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7Information Gaps, Monitoring and Education

7.1Information Gaps


The ECD preparation process promotes the identification of information or knowledge gaps about the Ramsar site. In the context of the identified critical services/benefits, components and processes in this ECD, Table 7 -28 summarises the key information and knowledge gaps. Other information gaps are discussed below.
Table 7 28 Summary of information/knowledge gaps

Description of Wetland Element

Description of Information/Knowledge Gap

Critical Components

C1. Mangroves

  • Some limited data exists. An adequate baseline describing the extent of different mangrove community types across the site is needed to assess future changes to ecological character over time.

C2. Melaleuca forest

  • Some limited data exists for Magela floodplain, but there are few data for other parts of the site. An adequate baseline describing temporal patterns in Melaleuca forest extent is required for the whole of the Park to assess future changes to ecological character over time.

C3. Palustrine wetlands and billabongs

  • Some limited data exists for certain areas. An adequate baseline describing temporal patterns in the extent of palustrine wetland communities and billabongs for the whole of the Park to assess future changes to ecological character over time.

C4. Waterfalls, seeps and waterholes

  • There is a need to document the location of all these features at a whole of site scale. Furthermore, there is a need to quantify flow patterns and water requirements of representative and/or important wetland in order to (i) determine baseline conditions; and (ii) determine potential sensitivity to any future changes in hydrology.

C5. Populations of migratory and resident waterbirds

  • The relationship between coastal use by tourists and disturbance to shorebirds, particularly when at high tide roosts, is unknown.

  • There have not been regular counts for migratory and resident waterbirds since listing across the full range of wetland habitat types.

C6. Populations of freshwater fish

  • Some limited data exists for particular habitats but no broad scale data sets are available across the range of wetland habitats. There is a need to develop baseline data describing patterns in fish abundance and species richness at a range of sites within representative wetland habitat types. This will enable an assessment of any future changes to ecological character.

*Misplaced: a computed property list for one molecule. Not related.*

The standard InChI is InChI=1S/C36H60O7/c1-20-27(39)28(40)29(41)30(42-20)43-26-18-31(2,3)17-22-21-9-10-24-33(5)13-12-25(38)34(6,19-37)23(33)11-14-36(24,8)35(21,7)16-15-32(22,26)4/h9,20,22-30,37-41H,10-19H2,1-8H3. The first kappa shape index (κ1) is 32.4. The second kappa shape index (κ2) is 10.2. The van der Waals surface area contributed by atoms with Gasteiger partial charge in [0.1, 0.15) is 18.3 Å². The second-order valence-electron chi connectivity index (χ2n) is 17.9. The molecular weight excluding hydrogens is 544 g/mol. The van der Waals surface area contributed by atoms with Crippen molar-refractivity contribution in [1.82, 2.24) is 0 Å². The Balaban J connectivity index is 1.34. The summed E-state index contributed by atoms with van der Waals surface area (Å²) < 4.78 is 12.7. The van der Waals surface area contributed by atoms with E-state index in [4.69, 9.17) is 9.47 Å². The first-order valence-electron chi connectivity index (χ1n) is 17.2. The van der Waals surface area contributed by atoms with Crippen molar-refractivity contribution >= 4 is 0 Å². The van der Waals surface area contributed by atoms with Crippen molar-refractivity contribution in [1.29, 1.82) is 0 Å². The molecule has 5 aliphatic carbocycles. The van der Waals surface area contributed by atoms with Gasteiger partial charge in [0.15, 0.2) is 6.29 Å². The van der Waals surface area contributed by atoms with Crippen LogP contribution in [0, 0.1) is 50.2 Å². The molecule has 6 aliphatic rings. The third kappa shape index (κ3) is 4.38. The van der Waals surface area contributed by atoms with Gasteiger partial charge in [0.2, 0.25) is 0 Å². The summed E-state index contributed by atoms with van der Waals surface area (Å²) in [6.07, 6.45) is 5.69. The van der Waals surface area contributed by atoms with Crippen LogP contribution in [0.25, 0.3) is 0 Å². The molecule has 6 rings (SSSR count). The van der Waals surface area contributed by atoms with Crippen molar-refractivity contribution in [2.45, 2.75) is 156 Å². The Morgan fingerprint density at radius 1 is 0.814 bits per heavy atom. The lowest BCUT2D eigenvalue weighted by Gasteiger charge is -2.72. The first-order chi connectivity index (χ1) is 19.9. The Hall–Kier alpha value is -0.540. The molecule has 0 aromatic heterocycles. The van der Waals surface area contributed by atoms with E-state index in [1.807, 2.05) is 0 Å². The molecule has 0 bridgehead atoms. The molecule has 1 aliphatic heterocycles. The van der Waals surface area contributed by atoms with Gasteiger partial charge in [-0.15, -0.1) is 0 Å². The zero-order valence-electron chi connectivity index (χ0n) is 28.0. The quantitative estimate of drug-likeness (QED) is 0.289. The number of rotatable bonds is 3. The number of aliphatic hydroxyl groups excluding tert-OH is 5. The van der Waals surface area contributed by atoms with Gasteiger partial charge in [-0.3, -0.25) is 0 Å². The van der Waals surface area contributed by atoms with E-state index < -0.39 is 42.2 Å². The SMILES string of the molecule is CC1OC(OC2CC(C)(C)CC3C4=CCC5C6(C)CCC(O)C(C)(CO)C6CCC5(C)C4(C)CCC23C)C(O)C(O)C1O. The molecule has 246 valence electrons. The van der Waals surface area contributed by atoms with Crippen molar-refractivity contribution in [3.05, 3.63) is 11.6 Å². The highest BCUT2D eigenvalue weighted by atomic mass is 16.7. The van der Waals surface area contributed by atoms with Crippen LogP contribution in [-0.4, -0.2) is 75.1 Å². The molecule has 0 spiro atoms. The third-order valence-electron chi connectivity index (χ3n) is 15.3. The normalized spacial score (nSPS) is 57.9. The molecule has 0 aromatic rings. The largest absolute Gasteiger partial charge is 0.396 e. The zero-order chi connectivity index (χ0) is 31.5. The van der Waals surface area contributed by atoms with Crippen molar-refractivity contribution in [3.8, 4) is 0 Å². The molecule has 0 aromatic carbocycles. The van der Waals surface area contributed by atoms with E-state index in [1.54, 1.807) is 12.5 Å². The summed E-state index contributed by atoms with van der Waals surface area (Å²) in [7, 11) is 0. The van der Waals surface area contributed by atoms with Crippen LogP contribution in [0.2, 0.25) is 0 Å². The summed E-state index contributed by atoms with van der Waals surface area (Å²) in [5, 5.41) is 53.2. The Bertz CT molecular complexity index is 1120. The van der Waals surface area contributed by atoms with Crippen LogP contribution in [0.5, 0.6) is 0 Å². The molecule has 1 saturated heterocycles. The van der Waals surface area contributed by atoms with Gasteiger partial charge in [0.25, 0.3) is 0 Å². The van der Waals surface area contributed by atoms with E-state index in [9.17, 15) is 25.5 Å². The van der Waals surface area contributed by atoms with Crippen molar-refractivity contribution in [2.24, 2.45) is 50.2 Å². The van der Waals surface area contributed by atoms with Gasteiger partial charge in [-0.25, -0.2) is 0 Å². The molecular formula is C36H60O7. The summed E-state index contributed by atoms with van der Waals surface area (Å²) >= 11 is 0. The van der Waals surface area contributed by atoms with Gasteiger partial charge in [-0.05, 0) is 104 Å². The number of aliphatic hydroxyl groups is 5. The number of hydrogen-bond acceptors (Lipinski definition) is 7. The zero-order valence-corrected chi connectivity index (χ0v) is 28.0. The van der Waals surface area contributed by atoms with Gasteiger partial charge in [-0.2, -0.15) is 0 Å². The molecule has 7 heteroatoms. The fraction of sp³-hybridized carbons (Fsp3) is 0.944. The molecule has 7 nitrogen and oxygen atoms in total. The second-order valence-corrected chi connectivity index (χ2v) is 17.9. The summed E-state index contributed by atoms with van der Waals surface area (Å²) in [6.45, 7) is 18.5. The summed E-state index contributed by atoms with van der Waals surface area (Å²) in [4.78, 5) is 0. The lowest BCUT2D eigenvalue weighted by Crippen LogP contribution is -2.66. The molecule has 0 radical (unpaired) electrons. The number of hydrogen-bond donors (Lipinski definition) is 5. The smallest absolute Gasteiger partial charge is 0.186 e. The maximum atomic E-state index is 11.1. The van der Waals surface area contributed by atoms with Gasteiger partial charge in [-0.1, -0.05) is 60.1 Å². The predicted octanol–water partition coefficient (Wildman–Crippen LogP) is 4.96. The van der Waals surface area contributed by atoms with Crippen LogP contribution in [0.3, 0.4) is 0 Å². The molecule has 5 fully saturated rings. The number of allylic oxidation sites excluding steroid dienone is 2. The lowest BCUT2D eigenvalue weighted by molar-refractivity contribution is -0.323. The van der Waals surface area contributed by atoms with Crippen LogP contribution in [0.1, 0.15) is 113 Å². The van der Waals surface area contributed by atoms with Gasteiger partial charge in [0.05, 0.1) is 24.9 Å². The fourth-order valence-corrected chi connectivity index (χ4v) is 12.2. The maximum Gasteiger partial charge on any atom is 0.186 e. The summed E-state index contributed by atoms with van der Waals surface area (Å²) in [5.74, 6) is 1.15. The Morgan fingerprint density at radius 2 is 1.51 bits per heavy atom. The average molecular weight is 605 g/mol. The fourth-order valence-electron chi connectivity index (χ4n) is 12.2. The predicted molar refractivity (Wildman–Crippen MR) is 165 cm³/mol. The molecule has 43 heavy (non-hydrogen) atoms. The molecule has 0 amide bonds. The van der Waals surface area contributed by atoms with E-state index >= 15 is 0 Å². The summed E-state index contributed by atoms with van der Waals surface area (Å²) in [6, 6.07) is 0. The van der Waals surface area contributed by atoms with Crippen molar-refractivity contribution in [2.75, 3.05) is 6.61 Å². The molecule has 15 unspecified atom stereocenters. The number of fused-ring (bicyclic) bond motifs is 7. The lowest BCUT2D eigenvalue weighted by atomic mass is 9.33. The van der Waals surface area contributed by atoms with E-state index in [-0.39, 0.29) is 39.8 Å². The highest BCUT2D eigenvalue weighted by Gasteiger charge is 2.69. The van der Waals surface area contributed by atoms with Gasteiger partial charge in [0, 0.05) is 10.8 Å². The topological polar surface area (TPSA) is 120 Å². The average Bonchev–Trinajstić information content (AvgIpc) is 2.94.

C7. Populations of freshwater and saltwater crocodiles

  • There is limited information on the current status of freshwater crocodile populations in the site, particularly in the context of impacts of cane toads. Furthermore, systematic data describing the relative abundance of crocodiles (standardised by sampling effort) in representative habitats is required to assess any future changes to ecological character.

C8. Populations of threatened sharks

  • No available data on the basic life-history of these species, including dependency on estuarine and freshwater environments.

  • Limited available data on shark abundance and distribution within the site.

  • An adequate baseline is needed to identify any future changes in the distribution and abundance of these species over time and space.

C9. Yellow chat populations

  • There are no systematic data describing the distribution and abundance of this species within the Park. An adequate baseline is needed to identify any future changes in the distribution and abundance of this species over time and space.

C10. Pig-nosed turtle populations

  • There are no systematic data describing the distribution and abundance of this species within the Park. An adequate baseline is needed to identify any future changes in the distribution and abundance of this species over time and space.

C11. Locally endemic invertebrate species

  • There are no systematic data describing the distribution and abundance of this species within the Park. An adequate baseline is needed to identify any future changes in the distribution and abundance of this species over time and space.

Critical Processes

P1. Fluvial hydrology

  • With the exception of a study by Hess and Melack (2003) which had limited spatial and temporal context, there are few empirical data describing patterns in variability in estuary size and floodplain inundation area within the site. An adequate baseline is needed to identify any future changes in estuary extent over time and space.